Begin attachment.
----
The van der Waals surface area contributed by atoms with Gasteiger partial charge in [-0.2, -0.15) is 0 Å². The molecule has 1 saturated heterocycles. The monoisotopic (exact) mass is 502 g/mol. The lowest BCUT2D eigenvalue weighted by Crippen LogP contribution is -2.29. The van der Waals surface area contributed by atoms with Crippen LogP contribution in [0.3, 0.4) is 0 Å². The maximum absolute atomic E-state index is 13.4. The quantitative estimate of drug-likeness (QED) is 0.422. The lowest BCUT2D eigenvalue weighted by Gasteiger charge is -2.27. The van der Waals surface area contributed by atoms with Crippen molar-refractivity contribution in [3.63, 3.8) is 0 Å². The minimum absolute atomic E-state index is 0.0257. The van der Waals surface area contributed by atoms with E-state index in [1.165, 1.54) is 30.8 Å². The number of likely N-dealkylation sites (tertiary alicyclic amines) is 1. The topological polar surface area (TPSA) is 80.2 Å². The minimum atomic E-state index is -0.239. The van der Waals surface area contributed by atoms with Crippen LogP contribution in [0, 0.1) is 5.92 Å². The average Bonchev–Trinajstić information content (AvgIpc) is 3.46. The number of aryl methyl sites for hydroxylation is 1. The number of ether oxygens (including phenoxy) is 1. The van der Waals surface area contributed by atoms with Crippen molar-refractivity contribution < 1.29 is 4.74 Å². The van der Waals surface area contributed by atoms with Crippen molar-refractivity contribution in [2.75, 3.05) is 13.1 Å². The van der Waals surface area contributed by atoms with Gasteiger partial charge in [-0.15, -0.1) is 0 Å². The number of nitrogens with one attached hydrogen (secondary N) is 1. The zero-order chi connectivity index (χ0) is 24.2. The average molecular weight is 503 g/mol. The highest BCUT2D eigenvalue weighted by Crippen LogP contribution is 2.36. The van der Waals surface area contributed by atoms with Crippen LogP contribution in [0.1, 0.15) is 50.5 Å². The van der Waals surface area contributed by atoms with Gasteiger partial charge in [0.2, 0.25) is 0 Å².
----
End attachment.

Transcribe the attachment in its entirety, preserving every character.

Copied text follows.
The van der Waals surface area contributed by atoms with Gasteiger partial charge in [-0.2, -0.15) is 0 Å². The molecule has 1 saturated heterocycles. The monoisotopic (exact) mass is 502 g/mol. The lowest BCUT2D eigenvalue weighted by Crippen LogP contribution is -2.29. The van der Waals surface area contributed by atoms with Crippen LogP contribution in [0.3, 0.4) is 0 Å². The maximum absolute atomic E-state index is 13.4. The quantitative estimate of drug-likeness (QED) is 0.422. The lowest BCUT2D eigenvalue weighted by Gasteiger charge is -2.27. The van der Waals surface area contributed by atoms with Crippen molar-refractivity contribution in [3.63, 3.8) is 0 Å². The minimum absolute atomic E-state index is 0.0257. The van der Waals surface area contributed by atoms with E-state index in [1.165, 1.54) is 30.8 Å². The number of likely N-dealkylation sites (tertiary alicyclic amines) is 1. The topological polar surface area (TPSA) is 80.2 Å². The minimum atomic E-state index is -0.239. The van der Waals surface area contributed by atoms with Crippen LogP contribution in [0, 0.1) is 5.92 Å². The average Bonchev–Trinajstić information content (AvgIpc) is 3.46. The number of aryl methyl sites for hydroxylation is 1. The number of ether oxygens (including phenoxy) is 1. The van der Waals surface area contributed by atoms with Crippen molar-refractivity contribution < 1.29 is 4.74 Å². The van der Waals surface area contributed by atoms with Crippen molar-refractivity contribution in [2.75, 3.05) is 13.1 Å². The van der Waals surface area contributed by atoms with Gasteiger partial charge in [-0.15, -0.1) is 0 Å². The number of nitrogens with one attached hydrogen (secondary N) is 1. The zero-order chi connectivity index (χ0) is 24.2. The average molecular weight is 503 g/mol. The highest BCUT2D eigenvalue weighted by Crippen LogP contribution is 2.36. The van der Waals surface area contributed by atoms with Crippen LogP contribution in [0.1, 0.15) is 50.5 Å². The van der Waals surface area contributed by atoms with Gasteiger partial charge in [0.2, 0.25) is 0 Å².